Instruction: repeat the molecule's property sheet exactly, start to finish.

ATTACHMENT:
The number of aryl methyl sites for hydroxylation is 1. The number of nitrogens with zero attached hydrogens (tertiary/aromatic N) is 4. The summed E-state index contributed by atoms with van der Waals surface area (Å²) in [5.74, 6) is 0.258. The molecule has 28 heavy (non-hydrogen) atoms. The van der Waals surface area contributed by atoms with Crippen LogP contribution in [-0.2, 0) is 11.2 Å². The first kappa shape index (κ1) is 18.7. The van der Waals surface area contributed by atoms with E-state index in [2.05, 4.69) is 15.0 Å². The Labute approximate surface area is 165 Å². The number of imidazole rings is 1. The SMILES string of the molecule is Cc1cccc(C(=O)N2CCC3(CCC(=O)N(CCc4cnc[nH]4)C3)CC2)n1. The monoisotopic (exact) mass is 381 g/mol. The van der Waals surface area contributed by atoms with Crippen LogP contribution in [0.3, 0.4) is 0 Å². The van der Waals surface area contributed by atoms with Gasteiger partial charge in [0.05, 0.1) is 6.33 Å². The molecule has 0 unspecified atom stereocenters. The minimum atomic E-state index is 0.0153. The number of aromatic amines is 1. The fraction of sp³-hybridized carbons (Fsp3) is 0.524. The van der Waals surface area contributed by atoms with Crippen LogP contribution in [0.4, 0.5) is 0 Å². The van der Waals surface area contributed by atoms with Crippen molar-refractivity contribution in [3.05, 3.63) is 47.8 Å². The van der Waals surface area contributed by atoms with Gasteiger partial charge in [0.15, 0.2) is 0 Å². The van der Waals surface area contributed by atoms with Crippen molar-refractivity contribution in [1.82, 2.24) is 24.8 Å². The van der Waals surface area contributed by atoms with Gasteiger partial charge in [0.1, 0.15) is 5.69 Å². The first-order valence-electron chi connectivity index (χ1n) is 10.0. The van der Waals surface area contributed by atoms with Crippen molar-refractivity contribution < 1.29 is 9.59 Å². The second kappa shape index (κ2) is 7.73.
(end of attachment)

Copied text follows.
The number of aryl methyl sites for hydroxylation is 1. The number of nitrogens with zero attached hydrogens (tertiary/aromatic N) is 4. The summed E-state index contributed by atoms with van der Waals surface area (Å²) in [5.74, 6) is 0.258. The molecule has 28 heavy (non-hydrogen) atoms. The van der Waals surface area contributed by atoms with Crippen LogP contribution in [-0.2, 0) is 11.2 Å². The first kappa shape index (κ1) is 18.7. The van der Waals surface area contributed by atoms with E-state index in [2.05, 4.69) is 15.0 Å². The Labute approximate surface area is 165 Å². The number of imidazole rings is 1. The SMILES string of the molecule is Cc1cccc(C(=O)N2CCC3(CCC(=O)N(CCc4cnc[nH]4)C3)CC2)n1. The monoisotopic (exact) mass is 381 g/mol. The van der Waals surface area contributed by atoms with Crippen LogP contribution in [0.3, 0.4) is 0 Å². The van der Waals surface area contributed by atoms with Gasteiger partial charge in [0.05, 0.1) is 6.33 Å². The molecule has 0 unspecified atom stereocenters. The minimum atomic E-state index is 0.0153. The number of aromatic amines is 1. The fraction of sp³-hybridized carbons (Fsp3) is 0.524. The van der Waals surface area contributed by atoms with Crippen LogP contribution in [0.4, 0.5) is 0 Å². The van der Waals surface area contributed by atoms with Crippen molar-refractivity contribution in [3.05, 3.63) is 47.8 Å². The van der Waals surface area contributed by atoms with Gasteiger partial charge in [0.15, 0.2) is 0 Å². The van der Waals surface area contributed by atoms with Crippen molar-refractivity contribution in [1.82, 2.24) is 24.8 Å². The van der Waals surface area contributed by atoms with Gasteiger partial charge in [0.1, 0.15) is 5.69 Å². The first-order valence-electron chi connectivity index (χ1n) is 10.0. The van der Waals surface area contributed by atoms with Crippen molar-refractivity contribution < 1.29 is 9.59 Å². The second kappa shape index (κ2) is 7.73.